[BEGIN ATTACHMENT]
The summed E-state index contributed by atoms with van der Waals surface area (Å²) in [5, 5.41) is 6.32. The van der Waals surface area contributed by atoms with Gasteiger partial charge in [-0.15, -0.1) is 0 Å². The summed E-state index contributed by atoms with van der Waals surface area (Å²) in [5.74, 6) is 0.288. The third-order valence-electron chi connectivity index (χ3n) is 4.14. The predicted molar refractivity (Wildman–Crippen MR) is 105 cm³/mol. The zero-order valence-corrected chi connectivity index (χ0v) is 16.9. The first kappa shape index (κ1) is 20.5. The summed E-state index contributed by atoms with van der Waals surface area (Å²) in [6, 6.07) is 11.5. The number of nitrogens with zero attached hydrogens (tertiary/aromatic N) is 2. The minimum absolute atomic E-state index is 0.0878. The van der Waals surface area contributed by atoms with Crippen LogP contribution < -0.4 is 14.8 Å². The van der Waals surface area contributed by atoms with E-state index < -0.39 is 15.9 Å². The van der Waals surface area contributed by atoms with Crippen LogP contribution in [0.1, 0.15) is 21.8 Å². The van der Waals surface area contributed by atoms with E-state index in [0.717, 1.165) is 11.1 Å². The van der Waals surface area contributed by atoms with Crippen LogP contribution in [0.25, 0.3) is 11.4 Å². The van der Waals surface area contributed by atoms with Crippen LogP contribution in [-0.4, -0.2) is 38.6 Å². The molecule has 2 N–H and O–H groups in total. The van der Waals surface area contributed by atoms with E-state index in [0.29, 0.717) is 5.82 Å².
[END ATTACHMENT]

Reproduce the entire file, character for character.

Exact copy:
The summed E-state index contributed by atoms with van der Waals surface area (Å²) in [5, 5.41) is 6.32. The van der Waals surface area contributed by atoms with Gasteiger partial charge in [-0.15, -0.1) is 0 Å². The summed E-state index contributed by atoms with van der Waals surface area (Å²) in [5.74, 6) is 0.288. The third-order valence-electron chi connectivity index (χ3n) is 4.14. The predicted molar refractivity (Wildman–Crippen MR) is 105 cm³/mol. The zero-order valence-corrected chi connectivity index (χ0v) is 16.9. The first kappa shape index (κ1) is 20.5. The summed E-state index contributed by atoms with van der Waals surface area (Å²) in [6, 6.07) is 11.5. The number of nitrogens with zero attached hydrogens (tertiary/aromatic N) is 2. The minimum absolute atomic E-state index is 0.0878. The van der Waals surface area contributed by atoms with Crippen LogP contribution < -0.4 is 14.8 Å². The van der Waals surface area contributed by atoms with E-state index < -0.39 is 15.9 Å². The van der Waals surface area contributed by atoms with Crippen LogP contribution in [0.1, 0.15) is 21.8 Å². The van der Waals surface area contributed by atoms with E-state index in [0.717, 1.165) is 11.1 Å². The van der Waals surface area contributed by atoms with Crippen LogP contribution in [0.25, 0.3) is 11.4 Å². The van der Waals surface area contributed by atoms with Crippen LogP contribution in [-0.4, -0.2) is 38.6 Å². The molecule has 2 N–H and O–H groups in total. The van der Waals surface area contributed by atoms with E-state index in [0.29, 0.717) is 5.82 Å².